Come to think of it, these are not mindless talks of a teenager, but the outcome of trust and affection built over years. I nod to myself in affirmative and sigh in relief when my teenagers choose to give me that level of transparency during their toughest years of transformation. Most times, I do everything in my capacity to lend a listening ear to these sometimes lost, sometimes enlightened, sometimes needy, sometimes ‘just want to be touched’ souls. At other times, when I am not at my best mom-self, the loss of touch is felt and something is certainly amiss, for which I pay the price!


Parenting becomes a joyful ride of togetherness and mutual love when it is not just about keeping your children clothed and well-fed, rather about offering a safe emotional haven for their growing minds and shed light in the crevices. At the end of it all it only makes perfect sense to reminisce the saying, “We do not remember days, we remember moments”. Often times, we fail to give heed to the daily tidbits of life in our ever pervasive mode of taking for granted the loved ones that surround us, the companionship, the safety from our bonds with family and friends.

And if for once I were not the one my daughter chose to share her feelings with, if I were not the one to have tasted a slice of her life, what a terrible loss it would be! How grateful should I be, to be chosen by my child, by a friend, by a family member or sometimes an acquaintance. All that is needed sometimes is just an extra dab of laughter, a healing touch, a pat on the back or just mere presence. Could you have imagined how transformational it is for the ones whose lives have been touched by a chosen one and vice-verse?!

Backyard birds

In India, it was much easier to dispose left-overs since there were takers outside the household. That way, we redeemed ourselves the guilt of wasting edible food. But, when I came to US, things were very different. There was hardly any option for disposal of excess food, that eventually made its way to the dumpster. Every time I had to throw away unused food, my heart gave out a silent cry, for we were raised not to disrespect food. Well, all I could do was sigh! This was when I was living in my old apartment.


When I moved to my new house with a nice little backyard shaded by oak trees, I decided to hang a bird feeder on one of the branches and a bird bath next to it. For a very long time the birds were feeding from the grains that I refilled into the feeder, and unwillingly shared it with an uninvited guest, a squirrel, that was quite a boss himself. It is a joyful experience to learn the survival of the fittest, the teamwork and the unity in diversity lessons rendered by nature. I could watch them to no end as a silent spectator from my porch! Sure enough, my backyard was a source of sheer entertainment for our entire family.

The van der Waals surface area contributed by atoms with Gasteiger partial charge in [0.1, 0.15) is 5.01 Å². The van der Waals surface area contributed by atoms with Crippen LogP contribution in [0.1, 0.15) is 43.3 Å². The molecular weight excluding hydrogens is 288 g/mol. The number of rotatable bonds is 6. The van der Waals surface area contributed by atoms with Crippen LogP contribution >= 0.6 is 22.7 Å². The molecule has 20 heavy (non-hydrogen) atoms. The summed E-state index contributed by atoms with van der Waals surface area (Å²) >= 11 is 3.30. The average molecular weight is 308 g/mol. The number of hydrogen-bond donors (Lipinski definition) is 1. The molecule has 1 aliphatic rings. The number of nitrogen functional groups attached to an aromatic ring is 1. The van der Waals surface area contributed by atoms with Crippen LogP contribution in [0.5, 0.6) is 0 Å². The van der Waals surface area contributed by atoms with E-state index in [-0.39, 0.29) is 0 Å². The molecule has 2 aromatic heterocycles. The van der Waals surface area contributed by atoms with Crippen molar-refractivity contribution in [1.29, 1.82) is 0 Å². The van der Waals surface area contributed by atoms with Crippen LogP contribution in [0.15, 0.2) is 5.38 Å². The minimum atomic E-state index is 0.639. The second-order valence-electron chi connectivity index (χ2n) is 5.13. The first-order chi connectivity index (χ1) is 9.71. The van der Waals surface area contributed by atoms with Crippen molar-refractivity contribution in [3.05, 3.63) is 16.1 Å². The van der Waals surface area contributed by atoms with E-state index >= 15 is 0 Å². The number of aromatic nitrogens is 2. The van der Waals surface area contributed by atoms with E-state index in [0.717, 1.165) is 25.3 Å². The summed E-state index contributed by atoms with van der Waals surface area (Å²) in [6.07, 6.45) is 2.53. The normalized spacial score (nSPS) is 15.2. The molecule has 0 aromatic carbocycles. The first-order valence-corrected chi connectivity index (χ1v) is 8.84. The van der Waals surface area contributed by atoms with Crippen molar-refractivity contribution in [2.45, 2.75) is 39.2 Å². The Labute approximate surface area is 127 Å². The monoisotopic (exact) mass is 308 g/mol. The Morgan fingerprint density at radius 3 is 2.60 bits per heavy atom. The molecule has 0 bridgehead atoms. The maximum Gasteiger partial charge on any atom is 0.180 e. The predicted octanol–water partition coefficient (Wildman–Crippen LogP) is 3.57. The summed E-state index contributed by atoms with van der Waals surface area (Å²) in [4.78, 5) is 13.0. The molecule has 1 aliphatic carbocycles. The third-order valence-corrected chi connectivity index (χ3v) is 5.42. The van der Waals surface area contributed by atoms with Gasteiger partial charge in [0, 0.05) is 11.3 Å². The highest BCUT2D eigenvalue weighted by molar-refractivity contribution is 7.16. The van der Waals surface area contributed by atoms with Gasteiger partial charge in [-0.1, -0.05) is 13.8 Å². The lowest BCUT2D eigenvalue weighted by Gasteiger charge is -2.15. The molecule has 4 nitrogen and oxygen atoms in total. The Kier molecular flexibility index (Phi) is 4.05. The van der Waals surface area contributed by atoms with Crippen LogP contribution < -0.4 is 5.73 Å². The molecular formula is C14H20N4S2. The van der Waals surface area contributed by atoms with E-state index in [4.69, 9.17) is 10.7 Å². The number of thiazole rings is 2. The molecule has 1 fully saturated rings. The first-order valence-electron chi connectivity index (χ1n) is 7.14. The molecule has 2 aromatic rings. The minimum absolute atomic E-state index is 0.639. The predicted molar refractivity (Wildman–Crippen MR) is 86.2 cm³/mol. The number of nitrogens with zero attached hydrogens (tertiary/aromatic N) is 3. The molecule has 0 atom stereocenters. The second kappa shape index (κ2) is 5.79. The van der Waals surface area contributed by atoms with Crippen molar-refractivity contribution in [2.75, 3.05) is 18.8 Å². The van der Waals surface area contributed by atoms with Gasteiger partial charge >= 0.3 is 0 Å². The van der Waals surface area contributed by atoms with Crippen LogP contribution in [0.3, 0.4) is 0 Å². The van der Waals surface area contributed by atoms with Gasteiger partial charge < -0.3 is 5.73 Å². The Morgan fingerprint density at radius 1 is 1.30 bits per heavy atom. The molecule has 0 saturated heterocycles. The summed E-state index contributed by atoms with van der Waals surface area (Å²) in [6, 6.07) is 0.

It was one of those days, when I was going to throw the leftover lunch my daughter brought home that it struck me to dump it under the backyard tree that might be interesting for the birds or squirrels. True to my gut feeling, the bits of food that were strewn disappeared in no time. The backyard friends had had a feast on it! Probably they found it much tastier for the change in flavor from the usual. From that day on, it became a ritual for me to salvage food that had no takers at home and ship it to my extended family of birds and animals! Their choice expanded from the plain store-bought seeds to a wide variety of cereals, rice, bread crumbs, fruits and so on. How much better can it get, with food, water and rest in and around the oak trees? And there are all kinds – red cardinals, swallows, ravens, sparrows, hummingbirds and their arch rival, the squirrel himself! As more and more of my nature friends flock for food, little do they know their mere presence in the vicinity of my house is enough to fill my moments of solitude with meaning.


Mom, is there tea?!


Our daily rituals and routine give us so much comfort and coziness, we hardly notice it because it is part of our everyday life. Making tea is one such ritual in our household. Since I was a child, drinking mid-morning tea in the cute little steel cup that mom poured fresh and dad served hot, was a stamp of love. It never left me even after marriage, crossing seas and making nest on foreign land. In fact, I made many friends for life over ‘chai'(Indian milk tea) relished over breakfast tables. Such is the impact of some rituals in life that, without them it feels empty and devoid of meaning.

I have always made tea keeping up with tradition, no matter I had company or not. And when my husband is around, I would have him for company. That was till my older one turned 14. Once she got a sip from the flavorful ginger tea I was enjoying on a cold winter day, she got instantly hooked on to it. Now it became 3 in the family to share the tradition. Not for too long. My younger one followed suit this past winter, though she hates ginger! For some reason, she loved the taste of ginger in tea and made an exemption. Now making tea has become a celebration for me for there are more takers. The process is cathartic to my senses; it imbues the essence of who we are as a family. When friends come over, the mere presence of tea is enough to bring an unknown connection where bonds are created and heated discussions occur, sometimes hotter than the tea itself. Nevertheless, the end result is that of good camaraderie and intentions.